We previously wrote an article on a backup strategy with NAS servers. That article covered many of the backup products and strategies available for the HD6500. Be sure to read the story again for additional information on backup with a NAS system.
WORM and per-volume encryption
Another interesting thing to mention from a security perspective is that Synology plans to make strides in this area again in the near future with the release of operating system DSM 7.2 in the first quarter of 2023. This includes a feature called WORM, aka write-once-read-many, intended for locking and securing critical data. The data in the folder is written away, cannot be modified, but can be read by persons with permission. WORM technology adds additional security to make data in folders resistant to editing or deletion over a period of time. This can be useful for sensitive information, such as financial and medical documents.
WORM can be used in two ways. The strictest security is achieved with Compliance mode. After writing data into a WORM folder, it is no longer possible for anyone to make changes to a WORM folder. Not even a system administrator. This is in contrast to the Enterprise mode of WORM, where it is possible for administrators with a lot of rights to do something about the folder. This Enterprise mode is suitable for very critical business data where there are few legal requirements. Compliance mode, in turn, is suitable for regulated industries with rules on data retention periods. The advantage in the case of Compliance mode is also that no data modifications and deletions can take place if a hacker gets into the network and obtains the administrator’s login credentials.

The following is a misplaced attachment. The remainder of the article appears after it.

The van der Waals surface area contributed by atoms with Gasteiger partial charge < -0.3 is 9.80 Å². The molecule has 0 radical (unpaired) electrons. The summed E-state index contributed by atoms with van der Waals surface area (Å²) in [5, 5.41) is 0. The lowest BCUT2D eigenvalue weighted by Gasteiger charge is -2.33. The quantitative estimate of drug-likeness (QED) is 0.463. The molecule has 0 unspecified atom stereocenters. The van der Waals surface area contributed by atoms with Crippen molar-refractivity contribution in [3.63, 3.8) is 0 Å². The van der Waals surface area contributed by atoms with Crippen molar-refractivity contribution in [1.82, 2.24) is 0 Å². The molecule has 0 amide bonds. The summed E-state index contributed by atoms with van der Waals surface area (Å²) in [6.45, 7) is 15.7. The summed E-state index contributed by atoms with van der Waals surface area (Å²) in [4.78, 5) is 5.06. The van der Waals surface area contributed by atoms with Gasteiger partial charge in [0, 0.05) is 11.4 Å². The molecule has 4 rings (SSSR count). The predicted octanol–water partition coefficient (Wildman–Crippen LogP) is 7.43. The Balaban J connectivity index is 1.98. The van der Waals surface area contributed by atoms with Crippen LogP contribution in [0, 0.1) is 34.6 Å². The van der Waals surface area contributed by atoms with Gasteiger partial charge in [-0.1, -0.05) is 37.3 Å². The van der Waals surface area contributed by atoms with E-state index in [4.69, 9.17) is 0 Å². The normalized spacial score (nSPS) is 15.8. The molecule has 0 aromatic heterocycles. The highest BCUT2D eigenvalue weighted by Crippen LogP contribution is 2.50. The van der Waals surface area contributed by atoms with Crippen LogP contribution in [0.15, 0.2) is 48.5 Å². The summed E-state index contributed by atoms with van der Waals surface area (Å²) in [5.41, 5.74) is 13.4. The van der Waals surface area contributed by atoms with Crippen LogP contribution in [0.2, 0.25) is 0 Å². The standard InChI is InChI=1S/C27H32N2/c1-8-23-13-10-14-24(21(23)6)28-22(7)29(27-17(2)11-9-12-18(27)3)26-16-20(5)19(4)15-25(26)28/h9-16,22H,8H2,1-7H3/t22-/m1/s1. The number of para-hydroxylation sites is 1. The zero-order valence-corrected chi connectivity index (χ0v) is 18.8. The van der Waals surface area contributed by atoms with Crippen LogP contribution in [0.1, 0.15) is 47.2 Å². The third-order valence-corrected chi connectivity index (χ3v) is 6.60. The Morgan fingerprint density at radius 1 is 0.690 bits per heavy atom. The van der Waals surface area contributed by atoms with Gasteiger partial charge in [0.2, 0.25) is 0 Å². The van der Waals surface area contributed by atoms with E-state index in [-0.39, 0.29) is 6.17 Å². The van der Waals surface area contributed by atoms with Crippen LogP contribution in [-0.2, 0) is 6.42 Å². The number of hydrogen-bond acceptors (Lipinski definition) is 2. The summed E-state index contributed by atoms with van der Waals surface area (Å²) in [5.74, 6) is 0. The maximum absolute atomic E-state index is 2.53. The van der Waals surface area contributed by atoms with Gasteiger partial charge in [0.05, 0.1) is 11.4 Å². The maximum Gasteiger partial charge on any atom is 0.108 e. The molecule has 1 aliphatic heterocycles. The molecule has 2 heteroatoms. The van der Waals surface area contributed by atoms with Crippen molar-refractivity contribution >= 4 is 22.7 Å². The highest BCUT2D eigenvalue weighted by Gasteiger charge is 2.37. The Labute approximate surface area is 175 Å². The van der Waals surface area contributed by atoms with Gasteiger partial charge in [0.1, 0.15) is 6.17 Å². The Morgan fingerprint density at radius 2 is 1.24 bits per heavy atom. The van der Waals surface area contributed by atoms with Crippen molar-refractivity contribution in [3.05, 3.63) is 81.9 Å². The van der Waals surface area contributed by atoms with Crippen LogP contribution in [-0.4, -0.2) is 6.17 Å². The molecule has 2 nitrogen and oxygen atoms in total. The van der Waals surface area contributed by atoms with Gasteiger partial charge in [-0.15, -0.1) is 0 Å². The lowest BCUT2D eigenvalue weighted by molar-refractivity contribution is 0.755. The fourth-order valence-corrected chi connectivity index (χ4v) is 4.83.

DSM 7.2 also introduces encryption for full storage volumes, which should make it easier for administrators to protect NAS systems from data breaches due to theft or when they are removed from your infrastructure due to age. Volume-level encryption uses AES-XTS, which Synology describes as block cipher mode. In particular, it should provide robust encryption and go beyond the current 143-character limit for file and folder names for folder-based encryption. Based on internal testing, Synology states that volume-level encryption increases performance by up to 48 percent compared to folder-level encryption.
Securely share and receive files
Synology is very much aiming for collaboration and security with rackmount HD6500, it should be obvious. This is in line with the Synology Cloud that the NAS vendor has been working on for the past few years. Synology C2 is a collection of cloud-based products for DSM, which can realize cloud and hybrid infrastructures. For example, you can use C2 to backup your NAS system to the cloud.
Synology C2 also offers a file-sharing service with additional built-in security components. This makes it possible to share and receive large files without being inhibited by limitations that some users encounter with other services. For example, some employees are still trying to share files via e-mail, but there is a file size limit on that. With C2 Transfer, however, there is support for large files. Plus, as security steps, senders can set expiration dates and download limits. Sensitive documents can thus come with additional security measures.
Synology C2 has as one of its guiding principles the support of hybrid scenarios. Synology offers the ability to use the integration of on-premises NAS servers with the C2 cloud. This is done with C2 Storage, which efficiently utilizes storage space and synchronizes data between multiple locations. Part of this is the Hybrid Share feature.
With Hybrid Share, data can be synchronized between C2 Storage and branch offices. Hybrid Share requests only the data needed, saving local storage capacity. Files are in turn uploaded once, after which C2 Storage distributes them to other company locations via data center pipelines. Each office NAS system maintains a cache of most-used files, allowing local users to access them quickly.
Ambition in practice
As far as we are concerned, Synology shows with the HD6500 that it can add value for enterprises. The hardware is there, but perhaps more importantly the features and software components are. It can continue to compete with other brands on the market.